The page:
Typically, in such fields, gathering lines gather the fluids into common lines which are then passed to production facilities or the like where crude oil and condensate are separated and transported as crude oil. Natural gas liquids are then recovered from the gas stream and optionally combined with the crude oil and condensate. Optionally, a miscible solvent which comprises carbon dioxide, nitrogen and a mixture of light hydrocarbons may be recovered from the gas stream and used for enhanced oil recovery or the like. The remaining gas stream is then passed to a compressor where it is compressed for injection. The compressed gas is injected through injection wells, an annular section of a production well, or the like, into the gas cap.
Clearly the size of the surface equipment required to process the mixture of gas and oil is considerable and may become a limiting factor on the amount of oil which can be produced from the formation because of capacity limitations on the ability to handle the produced gas.
It has been disclosed in U.S. Pat. No. 5,431,228 "Down Hole Gas-Liquid Separator for Wells" issued Jul. 11, 1995 to Weingarten et al and assigned to Atlantic Richfield Company that an auger separator can be used downhole to separate a gas and liquid stream for separate recovery at the surface. A gaseous portion of the stream is recovered through an annular space in the well with the liquids being recovered through a production tubing.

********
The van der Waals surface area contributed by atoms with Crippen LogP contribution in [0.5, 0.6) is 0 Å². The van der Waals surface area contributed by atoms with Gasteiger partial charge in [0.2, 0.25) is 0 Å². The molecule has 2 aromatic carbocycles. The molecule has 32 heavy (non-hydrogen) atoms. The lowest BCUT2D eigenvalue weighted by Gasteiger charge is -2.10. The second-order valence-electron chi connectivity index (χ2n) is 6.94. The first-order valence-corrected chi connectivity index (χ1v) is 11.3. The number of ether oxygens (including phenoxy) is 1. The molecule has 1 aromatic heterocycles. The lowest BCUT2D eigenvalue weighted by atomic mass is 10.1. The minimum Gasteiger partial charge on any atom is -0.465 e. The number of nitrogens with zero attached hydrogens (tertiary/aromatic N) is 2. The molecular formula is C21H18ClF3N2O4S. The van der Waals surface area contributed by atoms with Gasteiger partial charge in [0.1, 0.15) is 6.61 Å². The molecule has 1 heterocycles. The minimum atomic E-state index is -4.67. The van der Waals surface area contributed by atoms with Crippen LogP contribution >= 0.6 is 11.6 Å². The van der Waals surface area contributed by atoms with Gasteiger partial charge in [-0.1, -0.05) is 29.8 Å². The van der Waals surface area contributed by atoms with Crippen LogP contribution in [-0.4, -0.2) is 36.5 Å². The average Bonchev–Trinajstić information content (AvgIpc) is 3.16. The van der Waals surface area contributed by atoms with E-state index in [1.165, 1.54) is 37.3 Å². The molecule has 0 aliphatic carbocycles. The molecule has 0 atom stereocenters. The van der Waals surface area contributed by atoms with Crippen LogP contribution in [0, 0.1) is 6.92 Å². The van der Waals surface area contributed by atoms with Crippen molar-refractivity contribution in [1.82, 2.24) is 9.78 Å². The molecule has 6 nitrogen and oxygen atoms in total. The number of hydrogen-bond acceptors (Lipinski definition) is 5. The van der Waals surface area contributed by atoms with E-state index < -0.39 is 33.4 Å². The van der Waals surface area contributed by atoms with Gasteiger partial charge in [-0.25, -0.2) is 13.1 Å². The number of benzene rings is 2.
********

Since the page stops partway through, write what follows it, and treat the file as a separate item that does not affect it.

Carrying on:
In SPE 30637 "New Design for Compact Liquid-Gas Partial Separation: Down Hole and Surface Installations for Artificial Lift Applications" by Weingarten et al it is disclosed that auger separators as disclosed in U.S. Pat. No. 5,431,228 can be used for downhole and surface installations for gas/liquid separation. While such separations are particularly useful as discussed for artificial or gas lift applications and the like, all of the gas and liquid is still recovered at the surface for processing as disclosed. Accordingly, the surface equipment for processing gas may still impose a significant limitation on the quantities of oil which can be produced from a subterranean formation which produces oil as a mixture of gas and liquids.
Accordingly a continuing search has been directed to the development of methods which can increase the amount of oil which may be produced from subterranean formations producing a mixture of oil and gas with existing surface equipment.